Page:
Capt. Rick Davidson, Editor (email@example.com)
Sea Hag September Fishing Report
With the end of scallop season, attention has turned back to fishing, and the conditions are supporting that effort. The water inshore has cleared significantly, and most importantly, the water temperatures are dropping with the cool evenings we’ve had recently. Capt. Tommy Thompson and I fished near the end of the month to find water temps in the mid-70s on the flats in the morning, and we found some excellent topwater action with trout, Spanish mackerel and even jumped a large tarpon. Large schools of whitebait were everywhere on the flats and on the nearshore bars. Offshore fishing has remained excellent, and both offshore and inshore trips have been productive as you can see from the following pictures.
October Fishing Forecast
The most exciting news offshore is that there is a new open two-week season for red snapper the first two weeks in October….which is now. Make plans quickly to take advantage of this opportunity by planning a trip or hiring one of our offshore guides. While the local waters season is open for an extra week, red snapper in our area are not found in state waters, so don’t let this opportunity pass you by. Offshore, live pinfish and frozen squid and Spanish sardines have been scoring well on the bottom, but some nice gags have been taken by trolling large Stretch-type lipped plugs over mixed bottom. Cobia and amberjack are also active on offshore structure.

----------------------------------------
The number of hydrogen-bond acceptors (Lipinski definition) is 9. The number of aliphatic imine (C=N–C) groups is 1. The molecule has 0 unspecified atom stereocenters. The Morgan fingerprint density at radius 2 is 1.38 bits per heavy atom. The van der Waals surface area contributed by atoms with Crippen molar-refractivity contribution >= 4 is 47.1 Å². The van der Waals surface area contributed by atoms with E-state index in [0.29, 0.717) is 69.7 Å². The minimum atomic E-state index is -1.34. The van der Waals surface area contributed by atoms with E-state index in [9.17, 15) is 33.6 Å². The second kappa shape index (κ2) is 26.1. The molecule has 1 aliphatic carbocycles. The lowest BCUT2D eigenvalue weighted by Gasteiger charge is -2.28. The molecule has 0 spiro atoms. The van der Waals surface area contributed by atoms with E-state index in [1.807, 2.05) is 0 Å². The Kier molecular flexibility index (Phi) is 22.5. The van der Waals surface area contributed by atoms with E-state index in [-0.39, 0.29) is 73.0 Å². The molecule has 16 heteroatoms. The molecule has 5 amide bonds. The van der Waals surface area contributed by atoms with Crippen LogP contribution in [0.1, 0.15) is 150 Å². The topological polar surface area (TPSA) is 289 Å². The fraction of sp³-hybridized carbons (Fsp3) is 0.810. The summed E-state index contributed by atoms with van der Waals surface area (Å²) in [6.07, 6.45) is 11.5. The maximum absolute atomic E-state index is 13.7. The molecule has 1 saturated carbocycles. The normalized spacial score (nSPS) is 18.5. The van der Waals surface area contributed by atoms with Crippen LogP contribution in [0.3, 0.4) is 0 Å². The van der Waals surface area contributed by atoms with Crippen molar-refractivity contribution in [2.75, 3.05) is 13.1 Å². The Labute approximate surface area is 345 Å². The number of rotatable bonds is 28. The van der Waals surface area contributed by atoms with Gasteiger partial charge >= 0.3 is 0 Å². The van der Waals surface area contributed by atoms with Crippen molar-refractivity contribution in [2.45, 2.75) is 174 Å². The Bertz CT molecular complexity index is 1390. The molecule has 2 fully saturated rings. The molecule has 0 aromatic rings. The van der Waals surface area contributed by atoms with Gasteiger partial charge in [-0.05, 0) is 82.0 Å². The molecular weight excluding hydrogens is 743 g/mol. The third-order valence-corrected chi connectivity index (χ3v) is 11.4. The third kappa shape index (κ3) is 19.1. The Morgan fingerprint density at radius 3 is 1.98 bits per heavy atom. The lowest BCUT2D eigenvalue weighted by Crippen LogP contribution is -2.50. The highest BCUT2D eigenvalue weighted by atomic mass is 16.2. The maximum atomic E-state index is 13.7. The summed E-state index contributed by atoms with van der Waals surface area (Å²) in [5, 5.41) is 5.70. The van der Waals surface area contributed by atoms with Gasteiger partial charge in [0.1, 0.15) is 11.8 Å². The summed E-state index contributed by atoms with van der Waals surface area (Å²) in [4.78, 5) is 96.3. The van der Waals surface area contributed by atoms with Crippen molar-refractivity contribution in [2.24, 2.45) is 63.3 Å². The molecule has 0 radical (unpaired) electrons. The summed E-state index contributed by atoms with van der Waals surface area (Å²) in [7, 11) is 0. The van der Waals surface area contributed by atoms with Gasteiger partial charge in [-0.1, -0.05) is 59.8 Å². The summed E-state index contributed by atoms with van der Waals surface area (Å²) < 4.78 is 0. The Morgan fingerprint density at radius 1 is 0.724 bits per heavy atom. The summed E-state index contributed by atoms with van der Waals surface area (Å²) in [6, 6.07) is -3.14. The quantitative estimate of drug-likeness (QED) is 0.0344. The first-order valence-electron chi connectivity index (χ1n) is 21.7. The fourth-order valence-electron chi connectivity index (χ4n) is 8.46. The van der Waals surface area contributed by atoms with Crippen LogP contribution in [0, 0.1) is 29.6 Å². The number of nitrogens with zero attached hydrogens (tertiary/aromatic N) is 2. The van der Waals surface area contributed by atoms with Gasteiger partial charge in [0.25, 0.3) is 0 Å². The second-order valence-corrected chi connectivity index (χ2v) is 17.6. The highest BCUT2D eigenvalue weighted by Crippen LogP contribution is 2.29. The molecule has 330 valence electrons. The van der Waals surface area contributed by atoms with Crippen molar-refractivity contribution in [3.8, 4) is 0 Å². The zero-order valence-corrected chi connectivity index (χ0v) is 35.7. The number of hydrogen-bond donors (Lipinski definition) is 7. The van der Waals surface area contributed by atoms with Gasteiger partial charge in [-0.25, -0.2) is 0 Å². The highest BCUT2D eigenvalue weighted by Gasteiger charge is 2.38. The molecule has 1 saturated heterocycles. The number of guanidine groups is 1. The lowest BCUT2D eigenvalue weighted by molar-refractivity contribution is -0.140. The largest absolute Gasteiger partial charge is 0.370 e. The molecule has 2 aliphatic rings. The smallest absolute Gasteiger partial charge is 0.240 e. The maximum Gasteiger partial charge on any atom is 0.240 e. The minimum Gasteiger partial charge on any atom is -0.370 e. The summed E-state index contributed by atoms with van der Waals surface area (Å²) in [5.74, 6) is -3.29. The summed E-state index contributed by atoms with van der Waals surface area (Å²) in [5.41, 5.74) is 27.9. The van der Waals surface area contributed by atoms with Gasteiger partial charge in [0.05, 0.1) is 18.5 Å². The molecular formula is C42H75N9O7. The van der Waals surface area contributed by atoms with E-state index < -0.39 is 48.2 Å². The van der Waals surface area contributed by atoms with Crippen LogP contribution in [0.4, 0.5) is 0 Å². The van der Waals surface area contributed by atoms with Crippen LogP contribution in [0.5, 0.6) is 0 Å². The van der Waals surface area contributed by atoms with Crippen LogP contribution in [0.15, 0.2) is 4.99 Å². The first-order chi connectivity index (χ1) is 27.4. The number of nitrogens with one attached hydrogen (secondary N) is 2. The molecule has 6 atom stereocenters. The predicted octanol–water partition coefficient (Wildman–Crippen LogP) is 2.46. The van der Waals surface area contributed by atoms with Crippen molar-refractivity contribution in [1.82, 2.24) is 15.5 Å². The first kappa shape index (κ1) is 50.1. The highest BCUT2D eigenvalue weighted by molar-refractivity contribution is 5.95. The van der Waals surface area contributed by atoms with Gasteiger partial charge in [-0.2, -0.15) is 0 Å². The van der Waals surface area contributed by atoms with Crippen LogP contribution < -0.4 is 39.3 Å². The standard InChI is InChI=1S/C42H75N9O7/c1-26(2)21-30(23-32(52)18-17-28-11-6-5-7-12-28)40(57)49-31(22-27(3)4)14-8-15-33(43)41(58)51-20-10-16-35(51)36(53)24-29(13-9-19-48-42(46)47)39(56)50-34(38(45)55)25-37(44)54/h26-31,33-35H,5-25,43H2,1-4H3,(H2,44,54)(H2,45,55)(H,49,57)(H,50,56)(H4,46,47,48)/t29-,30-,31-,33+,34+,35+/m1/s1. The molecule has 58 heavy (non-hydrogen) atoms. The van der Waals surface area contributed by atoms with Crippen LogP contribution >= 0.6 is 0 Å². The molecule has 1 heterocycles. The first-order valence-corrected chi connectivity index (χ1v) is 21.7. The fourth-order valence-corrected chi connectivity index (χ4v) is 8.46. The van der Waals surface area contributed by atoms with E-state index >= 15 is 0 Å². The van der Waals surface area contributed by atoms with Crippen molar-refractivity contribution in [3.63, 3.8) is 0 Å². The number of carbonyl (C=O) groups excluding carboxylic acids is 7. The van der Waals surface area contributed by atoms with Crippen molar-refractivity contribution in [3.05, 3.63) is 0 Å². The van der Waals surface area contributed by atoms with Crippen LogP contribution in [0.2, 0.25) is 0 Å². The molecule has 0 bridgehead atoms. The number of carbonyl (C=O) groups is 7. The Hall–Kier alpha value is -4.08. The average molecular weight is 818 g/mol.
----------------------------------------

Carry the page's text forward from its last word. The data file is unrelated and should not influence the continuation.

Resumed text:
Inshore fishing is back to normal, with great redfish and trout fishing on the flats. The floating grass has dramatically improved, and the inshore topwater bite will be excellent, but fish with suspending lures as the sun gets higher during the day. Jigs with and without popping corks will take lots of keeper trout in 3 to 5 foot depths. Fish mixed sand and grassy bottom; recent hot spots have been south of the Bird Rack offshore of Big Grass Island and the Fisherman’s Rest areas to the north, and Rocky Creek, Sink Creek and Bull Cove and Pepperfish Keys to the south.
Several important announcements: the annual Santa Fe Lady Raiders fishing tournament takes place October 26th at the Sea Hag marina; this is a great tournament for a great cause, so make plans to compete. You can also get a weekly Sea Hag fishing report on the radio; the “Gone Fishing” show on AM1600 every Friday from 12 until 2PM; the Sea Hag report is usually around 1 PM. Tune in! And lastly, the Gainesville Offshore Fishing Club donated funds to increase the size of the Buckeye Reef. You can find a video of the reef here: http://www.youtube.com/watch?v=uuxIgKwYWr0&feature=youtu.be&utm_source=September+11%2C+2013&utm_campaign=GoogleTracking&utm_medium=email.
As you can see from the video, shortly after the culverts were put in place, there were amberjack and grouper present, with schools of baitfish. The GPS coordinates for the new expansion are: N29 38.441 W083 54.748
The conditions are right for the best fishing of the year, so come see us. Remember you can get live and frozen bait, fishing tackle of all kinds including rods and reels, at the Sea Hag Ship’s Store.
Here are some reports from a few of our excellent guides:
Capt. Steve Rassell lastcastras.com
The bite was good in September, even with the dingy water conditions from all the rain. The fish continue to adapt to the color and the bite is on. October is finally here. On the water this morning you could feel the coolness in the air. Still have a few days open in October and November. The fishing will be very good for trout and redfish.